VR Cover told UploadVR via email late last night that its long-awaited facial interfaces for the Oculus Rift have officially begun shipping. A spokesperson for the company explained that the accessory is already being sent to backers of the successful Kickstarter campaign that created these items. VR Cover also “hopes to have them available for general release in a few weeks.”
According to the company, these Rift interfaces come in two styles: “A regular version and longer version designed for users with glasses. The set includes a couple of removable foam replacements with a PU leather outer fabric so they’re super easy to clean.” The shipment will also include the standard VR Cover comfort-focused, fabric face padding as well.
On its Kickstarter page, VR Cover said it “reverse-engineered the Oculus Rift’s own facial interface and, after some helpful talks with Oculus, we were able to perfect our design.”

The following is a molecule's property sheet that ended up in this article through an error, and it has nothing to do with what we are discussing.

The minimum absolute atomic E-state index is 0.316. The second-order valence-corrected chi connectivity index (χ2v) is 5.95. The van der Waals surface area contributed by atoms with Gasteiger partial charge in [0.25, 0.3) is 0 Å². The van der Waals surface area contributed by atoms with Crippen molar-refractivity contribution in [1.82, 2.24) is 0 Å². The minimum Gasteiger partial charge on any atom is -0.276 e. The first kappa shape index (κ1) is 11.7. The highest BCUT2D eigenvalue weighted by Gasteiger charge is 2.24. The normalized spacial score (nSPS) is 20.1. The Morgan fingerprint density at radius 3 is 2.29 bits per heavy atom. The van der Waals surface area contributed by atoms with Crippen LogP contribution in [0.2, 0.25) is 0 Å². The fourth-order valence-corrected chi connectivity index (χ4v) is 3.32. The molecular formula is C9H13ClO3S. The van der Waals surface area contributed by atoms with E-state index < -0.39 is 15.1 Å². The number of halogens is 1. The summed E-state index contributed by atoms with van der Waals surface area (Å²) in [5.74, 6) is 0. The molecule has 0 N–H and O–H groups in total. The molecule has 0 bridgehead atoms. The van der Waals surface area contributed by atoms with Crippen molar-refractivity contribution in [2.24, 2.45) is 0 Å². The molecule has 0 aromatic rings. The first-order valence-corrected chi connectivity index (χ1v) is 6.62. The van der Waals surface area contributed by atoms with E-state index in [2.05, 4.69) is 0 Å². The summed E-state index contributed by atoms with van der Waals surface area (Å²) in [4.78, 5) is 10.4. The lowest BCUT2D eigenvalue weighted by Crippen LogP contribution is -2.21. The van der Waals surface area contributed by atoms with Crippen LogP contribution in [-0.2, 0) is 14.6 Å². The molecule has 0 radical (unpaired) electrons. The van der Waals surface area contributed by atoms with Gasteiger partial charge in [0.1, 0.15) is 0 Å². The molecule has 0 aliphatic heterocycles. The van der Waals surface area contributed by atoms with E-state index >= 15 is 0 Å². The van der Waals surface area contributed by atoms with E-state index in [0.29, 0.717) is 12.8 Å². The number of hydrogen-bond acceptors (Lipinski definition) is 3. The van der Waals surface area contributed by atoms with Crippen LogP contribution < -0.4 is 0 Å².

There are multiple options available for the interfaces themselves as well:
“One currently available option is a thinner foam replacement that positions your eyes closer to the headset lenses to increase your field of vision. The second option is similarly shaped to the stock foam that comes with the Oculus Rift, but is extremely comfortable as it’s constructed from memory foam.”
Having a variety of faceplate options is something that Rift users have been desiring for quite some time. Oculus itself originally promised to provide different types of interfaces with every Oculus Rift but that promise has so far went unfulfilled. Since then, users with glasses, or those requiring a slightly augmented fit for their headset in one form or another, have had to wait on third party producers like VR Cover to provide a fix.
The absence of official Oculus interfaces led to a minor backlash among users, especially those that were depending on a more customizable fit to accommodate their glasses, face shape, etc. A Reddit thread from eight months ago highlights the community outrage and also features VR Cover themselves in the comments promising to provide a solution themselves.
VR Cover originally set out to raise €12,000 from its Kickstarter but ended up pulling in €31,838 between July 6 and August 5 this year.